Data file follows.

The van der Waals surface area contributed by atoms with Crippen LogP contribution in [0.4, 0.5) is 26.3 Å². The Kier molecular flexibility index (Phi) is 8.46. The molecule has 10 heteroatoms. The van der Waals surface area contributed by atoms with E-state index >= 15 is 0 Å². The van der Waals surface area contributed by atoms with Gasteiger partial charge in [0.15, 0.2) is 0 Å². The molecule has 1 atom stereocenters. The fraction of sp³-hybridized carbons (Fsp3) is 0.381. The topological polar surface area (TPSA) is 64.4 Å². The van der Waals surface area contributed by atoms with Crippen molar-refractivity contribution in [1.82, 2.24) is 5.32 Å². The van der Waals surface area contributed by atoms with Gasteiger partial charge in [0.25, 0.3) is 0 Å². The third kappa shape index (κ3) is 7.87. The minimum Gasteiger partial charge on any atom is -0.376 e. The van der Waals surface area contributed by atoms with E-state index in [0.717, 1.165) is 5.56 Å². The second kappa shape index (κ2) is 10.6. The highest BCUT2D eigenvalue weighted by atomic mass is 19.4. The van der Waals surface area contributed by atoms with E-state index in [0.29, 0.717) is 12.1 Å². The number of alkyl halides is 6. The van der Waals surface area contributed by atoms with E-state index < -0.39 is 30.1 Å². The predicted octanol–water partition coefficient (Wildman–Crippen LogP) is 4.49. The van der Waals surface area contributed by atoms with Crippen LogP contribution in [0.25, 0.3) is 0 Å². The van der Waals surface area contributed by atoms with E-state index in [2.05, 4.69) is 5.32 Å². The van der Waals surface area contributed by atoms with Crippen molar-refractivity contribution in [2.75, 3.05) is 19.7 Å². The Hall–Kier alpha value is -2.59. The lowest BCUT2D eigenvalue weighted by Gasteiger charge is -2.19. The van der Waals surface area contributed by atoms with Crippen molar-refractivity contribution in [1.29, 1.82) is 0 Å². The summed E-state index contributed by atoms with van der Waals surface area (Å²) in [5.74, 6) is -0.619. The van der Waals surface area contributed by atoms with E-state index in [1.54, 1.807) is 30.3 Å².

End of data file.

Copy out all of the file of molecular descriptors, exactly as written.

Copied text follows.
The van der Waals surface area contributed by atoms with Crippen LogP contribution in [0.4, 0.5) is 26.3 Å². The Kier molecular flexibility index (Phi) is 8.46. The molecule has 10 heteroatoms. The van der Waals surface area contributed by atoms with E-state index >= 15 is 0 Å². The van der Waals surface area contributed by atoms with Gasteiger partial charge in [0.15, 0.2) is 0 Å². The molecule has 1 atom stereocenters. The fraction of sp³-hybridized carbons (Fsp3) is 0.381. The topological polar surface area (TPSA) is 64.4 Å². The van der Waals surface area contributed by atoms with Crippen molar-refractivity contribution in [1.82, 2.24) is 5.32 Å². The van der Waals surface area contributed by atoms with Gasteiger partial charge in [0.25, 0.3) is 0 Å². The third kappa shape index (κ3) is 7.87. The minimum Gasteiger partial charge on any atom is -0.376 e. The van der Waals surface area contributed by atoms with E-state index in [0.717, 1.165) is 5.56 Å². The second kappa shape index (κ2) is 10.6. The highest BCUT2D eigenvalue weighted by atomic mass is 19.4. The van der Waals surface area contributed by atoms with E-state index in [0.29, 0.717) is 12.1 Å². The number of alkyl halides is 6. The van der Waals surface area contributed by atoms with E-state index < -0.39 is 30.1 Å². The predicted octanol–water partition coefficient (Wildman–Crippen LogP) is 4.49. The van der Waals surface area contributed by atoms with Crippen LogP contribution in [0.25, 0.3) is 0 Å². The van der Waals surface area contributed by atoms with E-state index in [2.05, 4.69) is 5.32 Å². The van der Waals surface area contributed by atoms with Crippen molar-refractivity contribution in [2.75, 3.05) is 19.7 Å². The Hall–Kier alpha value is -2.59. The lowest BCUT2D eigenvalue weighted by Gasteiger charge is -2.19. The van der Waals surface area contributed by atoms with Crippen molar-refractivity contribution in [1.29, 1.82) is 0 Å². The summed E-state index contributed by atoms with van der Waals surface area (Å²) in [5.74, 6) is -0.619. The van der Waals surface area contributed by atoms with E-state index in [1.54, 1.807) is 30.3 Å².